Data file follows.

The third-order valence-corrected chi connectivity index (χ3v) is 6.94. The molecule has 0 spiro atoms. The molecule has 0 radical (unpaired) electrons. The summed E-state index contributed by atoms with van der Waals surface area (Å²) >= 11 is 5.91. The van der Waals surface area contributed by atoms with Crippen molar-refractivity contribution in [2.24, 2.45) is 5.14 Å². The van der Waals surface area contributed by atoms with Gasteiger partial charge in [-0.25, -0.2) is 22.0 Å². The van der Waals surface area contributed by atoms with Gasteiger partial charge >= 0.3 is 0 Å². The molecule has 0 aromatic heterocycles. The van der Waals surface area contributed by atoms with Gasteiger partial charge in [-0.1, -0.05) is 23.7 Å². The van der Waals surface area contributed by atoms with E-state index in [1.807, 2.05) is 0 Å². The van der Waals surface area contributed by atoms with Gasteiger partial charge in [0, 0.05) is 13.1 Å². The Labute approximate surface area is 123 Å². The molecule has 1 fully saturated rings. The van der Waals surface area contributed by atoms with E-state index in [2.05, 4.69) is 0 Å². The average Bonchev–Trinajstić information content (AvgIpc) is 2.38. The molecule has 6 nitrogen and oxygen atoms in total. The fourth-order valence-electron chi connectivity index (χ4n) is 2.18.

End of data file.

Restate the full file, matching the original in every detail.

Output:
The third-order valence-corrected chi connectivity index (χ3v) is 6.94. The molecule has 0 spiro atoms. The molecule has 0 radical (unpaired) electrons. The summed E-state index contributed by atoms with van der Waals surface area (Å²) >= 11 is 5.91. The van der Waals surface area contributed by atoms with Crippen molar-refractivity contribution in [2.24, 2.45) is 5.14 Å². The van der Waals surface area contributed by atoms with Gasteiger partial charge in [-0.25, -0.2) is 22.0 Å². The van der Waals surface area contributed by atoms with Gasteiger partial charge >= 0.3 is 0 Å². The molecule has 0 aromatic heterocycles. The van der Waals surface area contributed by atoms with Gasteiger partial charge in [-0.1, -0.05) is 23.7 Å². The van der Waals surface area contributed by atoms with E-state index in [1.807, 2.05) is 0 Å². The van der Waals surface area contributed by atoms with Gasteiger partial charge in [0, 0.05) is 13.1 Å². The Labute approximate surface area is 123 Å². The molecule has 1 fully saturated rings. The van der Waals surface area contributed by atoms with E-state index in [2.05, 4.69) is 0 Å². The average Bonchev–Trinajstić information content (AvgIpc) is 2.38. The molecule has 6 nitrogen and oxygen atoms in total. The fourth-order valence-electron chi connectivity index (χ4n) is 2.18.